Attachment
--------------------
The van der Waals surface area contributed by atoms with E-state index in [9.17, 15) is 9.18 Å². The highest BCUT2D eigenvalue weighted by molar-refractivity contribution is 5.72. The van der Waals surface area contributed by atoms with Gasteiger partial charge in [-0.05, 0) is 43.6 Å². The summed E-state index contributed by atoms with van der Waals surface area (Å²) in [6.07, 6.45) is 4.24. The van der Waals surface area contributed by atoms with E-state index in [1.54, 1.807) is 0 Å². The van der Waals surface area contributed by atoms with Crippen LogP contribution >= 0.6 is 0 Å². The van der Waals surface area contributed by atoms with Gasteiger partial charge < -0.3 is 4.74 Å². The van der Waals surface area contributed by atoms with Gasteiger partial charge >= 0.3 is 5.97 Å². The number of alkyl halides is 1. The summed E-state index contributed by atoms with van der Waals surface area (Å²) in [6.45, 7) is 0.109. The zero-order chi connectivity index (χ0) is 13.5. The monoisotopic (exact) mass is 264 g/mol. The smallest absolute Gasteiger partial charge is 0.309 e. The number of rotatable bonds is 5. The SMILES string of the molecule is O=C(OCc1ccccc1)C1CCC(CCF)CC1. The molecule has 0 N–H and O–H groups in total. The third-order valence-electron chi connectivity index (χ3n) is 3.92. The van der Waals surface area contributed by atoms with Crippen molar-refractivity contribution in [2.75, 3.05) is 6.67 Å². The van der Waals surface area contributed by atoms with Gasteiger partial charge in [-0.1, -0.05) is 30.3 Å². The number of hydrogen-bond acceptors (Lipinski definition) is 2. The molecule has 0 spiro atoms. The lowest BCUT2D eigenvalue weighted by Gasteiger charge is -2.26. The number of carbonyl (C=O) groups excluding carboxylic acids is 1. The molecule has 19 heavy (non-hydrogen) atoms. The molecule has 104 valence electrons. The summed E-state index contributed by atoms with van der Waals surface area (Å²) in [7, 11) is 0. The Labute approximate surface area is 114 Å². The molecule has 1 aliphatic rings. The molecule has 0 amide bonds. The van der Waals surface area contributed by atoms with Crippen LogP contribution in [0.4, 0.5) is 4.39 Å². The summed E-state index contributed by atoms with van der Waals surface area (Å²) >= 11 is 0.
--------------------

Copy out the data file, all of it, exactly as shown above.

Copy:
The van der Waals surface area contributed by atoms with E-state index in [9.17, 15) is 9.18 Å². The highest BCUT2D eigenvalue weighted by molar-refractivity contribution is 5.72. The van der Waals surface area contributed by atoms with Gasteiger partial charge in [-0.05, 0) is 43.6 Å². The summed E-state index contributed by atoms with van der Waals surface area (Å²) in [6.07, 6.45) is 4.24. The van der Waals surface area contributed by atoms with E-state index in [1.54, 1.807) is 0 Å². The van der Waals surface area contributed by atoms with Crippen LogP contribution >= 0.6 is 0 Å². The van der Waals surface area contributed by atoms with Gasteiger partial charge < -0.3 is 4.74 Å². The van der Waals surface area contributed by atoms with Gasteiger partial charge >= 0.3 is 5.97 Å². The number of alkyl halides is 1. The summed E-state index contributed by atoms with van der Waals surface area (Å²) in [6.45, 7) is 0.109. The zero-order chi connectivity index (χ0) is 13.5. The monoisotopic (exact) mass is 264 g/mol. The smallest absolute Gasteiger partial charge is 0.309 e. The number of rotatable bonds is 5. The SMILES string of the molecule is O=C(OCc1ccccc1)C1CCC(CCF)CC1. The molecule has 0 N–H and O–H groups in total. The third-order valence-electron chi connectivity index (χ3n) is 3.92. The van der Waals surface area contributed by atoms with Crippen molar-refractivity contribution in [2.75, 3.05) is 6.67 Å². The van der Waals surface area contributed by atoms with Gasteiger partial charge in [-0.1, -0.05) is 30.3 Å². The number of hydrogen-bond acceptors (Lipinski definition) is 2. The molecule has 0 spiro atoms. The lowest BCUT2D eigenvalue weighted by Gasteiger charge is -2.26. The number of carbonyl (C=O) groups excluding carboxylic acids is 1. The molecule has 19 heavy (non-hydrogen) atoms. The molecule has 104 valence electrons. The summed E-state index contributed by atoms with van der Waals surface area (Å²) in [7, 11) is 0. The Labute approximate surface area is 114 Å². The molecule has 1 aliphatic rings. The molecule has 0 amide bonds. The van der Waals surface area contributed by atoms with Crippen LogP contribution in [0.4, 0.5) is 4.39 Å². The summed E-state index contributed by atoms with van der Waals surface area (Å²) >= 11 is 0.